Storm returns to the Jean Grey School, where Best welcomes her by announcing there is problem. She’s left Santo Marco, she snaps. What more do they want? He explains it is a problem at the school. It’s Marisol Guerra. She’s protesting. Protesting what? she asks. Beast is not quite sure. Has he asked her? She won’t talk to him. He thinks she’s waiting for Storm.
She enters the cafeteria where Marisol sits surrounded by creeping mold and mushrooms. She can call her Creep, Marisol announces. Storm thought her codename was Flourish. Kids picked another one for her. Which kids? Ororo asks and offers to speak with them. Marisol smirks. She likes the name. When she uses it, it makes them uncomfortable. And that’s what she wants? Storm asks. How they choose to react is up to them, Creep retorts.
Storm sits down. She knows it can be hard adjusting to the school. It wasn’t easy for her either. But the whole point is that this is a safe place where mutants are accepted and learn to use—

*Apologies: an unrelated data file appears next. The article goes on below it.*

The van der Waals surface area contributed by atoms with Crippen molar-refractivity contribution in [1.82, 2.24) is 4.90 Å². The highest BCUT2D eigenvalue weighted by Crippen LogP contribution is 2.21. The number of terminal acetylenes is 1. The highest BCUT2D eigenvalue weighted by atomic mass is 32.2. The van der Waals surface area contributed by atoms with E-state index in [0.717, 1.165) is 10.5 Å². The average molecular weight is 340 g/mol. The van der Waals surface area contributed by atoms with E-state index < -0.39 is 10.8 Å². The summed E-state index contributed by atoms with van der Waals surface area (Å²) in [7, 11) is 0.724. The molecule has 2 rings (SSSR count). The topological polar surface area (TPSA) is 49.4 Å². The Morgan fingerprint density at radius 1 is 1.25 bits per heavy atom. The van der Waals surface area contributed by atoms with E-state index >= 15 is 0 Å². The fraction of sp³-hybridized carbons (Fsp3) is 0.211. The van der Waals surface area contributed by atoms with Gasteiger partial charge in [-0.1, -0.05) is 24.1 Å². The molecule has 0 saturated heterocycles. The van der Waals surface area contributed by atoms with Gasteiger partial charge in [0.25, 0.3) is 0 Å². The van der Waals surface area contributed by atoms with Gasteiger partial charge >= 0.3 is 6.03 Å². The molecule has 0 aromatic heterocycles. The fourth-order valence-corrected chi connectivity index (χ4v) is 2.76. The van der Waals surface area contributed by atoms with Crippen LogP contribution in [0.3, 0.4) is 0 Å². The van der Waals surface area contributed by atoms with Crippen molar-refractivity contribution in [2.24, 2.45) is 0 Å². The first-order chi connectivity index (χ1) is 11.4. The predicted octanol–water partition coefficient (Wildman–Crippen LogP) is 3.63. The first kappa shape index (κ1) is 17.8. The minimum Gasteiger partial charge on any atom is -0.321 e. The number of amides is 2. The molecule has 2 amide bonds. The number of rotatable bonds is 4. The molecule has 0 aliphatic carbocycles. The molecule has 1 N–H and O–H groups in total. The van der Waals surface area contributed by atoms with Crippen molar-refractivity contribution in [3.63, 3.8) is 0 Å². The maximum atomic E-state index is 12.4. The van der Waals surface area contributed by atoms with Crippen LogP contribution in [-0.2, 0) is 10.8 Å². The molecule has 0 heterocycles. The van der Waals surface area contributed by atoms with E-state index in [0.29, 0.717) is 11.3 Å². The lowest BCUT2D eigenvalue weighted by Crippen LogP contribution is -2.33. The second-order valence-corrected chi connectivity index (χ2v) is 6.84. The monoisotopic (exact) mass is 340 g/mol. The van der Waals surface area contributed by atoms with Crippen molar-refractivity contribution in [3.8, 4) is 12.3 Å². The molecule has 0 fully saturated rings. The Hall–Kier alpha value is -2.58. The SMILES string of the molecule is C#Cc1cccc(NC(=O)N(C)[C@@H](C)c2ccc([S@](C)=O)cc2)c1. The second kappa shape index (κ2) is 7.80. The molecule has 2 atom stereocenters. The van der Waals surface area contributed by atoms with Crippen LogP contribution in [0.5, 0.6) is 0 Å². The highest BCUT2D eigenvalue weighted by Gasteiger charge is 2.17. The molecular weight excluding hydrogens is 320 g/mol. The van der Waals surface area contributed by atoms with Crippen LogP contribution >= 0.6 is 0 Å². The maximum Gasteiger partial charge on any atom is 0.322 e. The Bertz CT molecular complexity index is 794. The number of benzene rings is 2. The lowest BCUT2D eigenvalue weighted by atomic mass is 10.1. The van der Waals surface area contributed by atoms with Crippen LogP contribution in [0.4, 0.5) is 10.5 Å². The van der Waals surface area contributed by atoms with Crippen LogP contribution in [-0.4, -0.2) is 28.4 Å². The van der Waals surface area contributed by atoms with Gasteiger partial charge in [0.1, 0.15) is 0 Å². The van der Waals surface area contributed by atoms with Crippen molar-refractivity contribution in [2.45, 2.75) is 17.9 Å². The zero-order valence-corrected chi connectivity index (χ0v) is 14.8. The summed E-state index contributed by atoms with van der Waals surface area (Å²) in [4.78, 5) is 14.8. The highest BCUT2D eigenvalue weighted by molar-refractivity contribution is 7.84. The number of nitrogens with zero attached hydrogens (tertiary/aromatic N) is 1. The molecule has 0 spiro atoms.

She doesn’t know what the hell she is talking about! Marisol interrupts her. What right do they have to pull kids out of their homes and communities and bring them here to indoctrinate them in mutant ideology?! They are just giving them the tools, Storm starts. Right, Creep scoffs. Giving. This whole thing is framed as people of tremendous privilege gifting things to the poor.
Bring the sentence to the end, Storm tells her. She said they are giving the tools, not the mission. She decides what to do with what she learns.
Is that what Professor Xavier told her? Creep mocks. And yet Storm is still here, years later. Doing whatever they tell her. She doesn’t belong here! Marisol shouts. She needs to go home. That’s where her community is. That’s who she should be helping. She’s not going to end up a sell-out like Storm!
Lightning flares and a downpour starts as Storm silently glares at Creep. C-crazy, the girl mutters frightened.
Beast and some students peer in wondering if everything is alright. Storm coolly announces Miss Guerra will clean up the cafeteria. They’ll have a disciplinary meeting tomorrow at noon.
Storm flies off in a rainstorm, Marisol’s accusations still eating her. She swears and lets the storm carry her all night. In the morning, she finds herself in Santo Marco.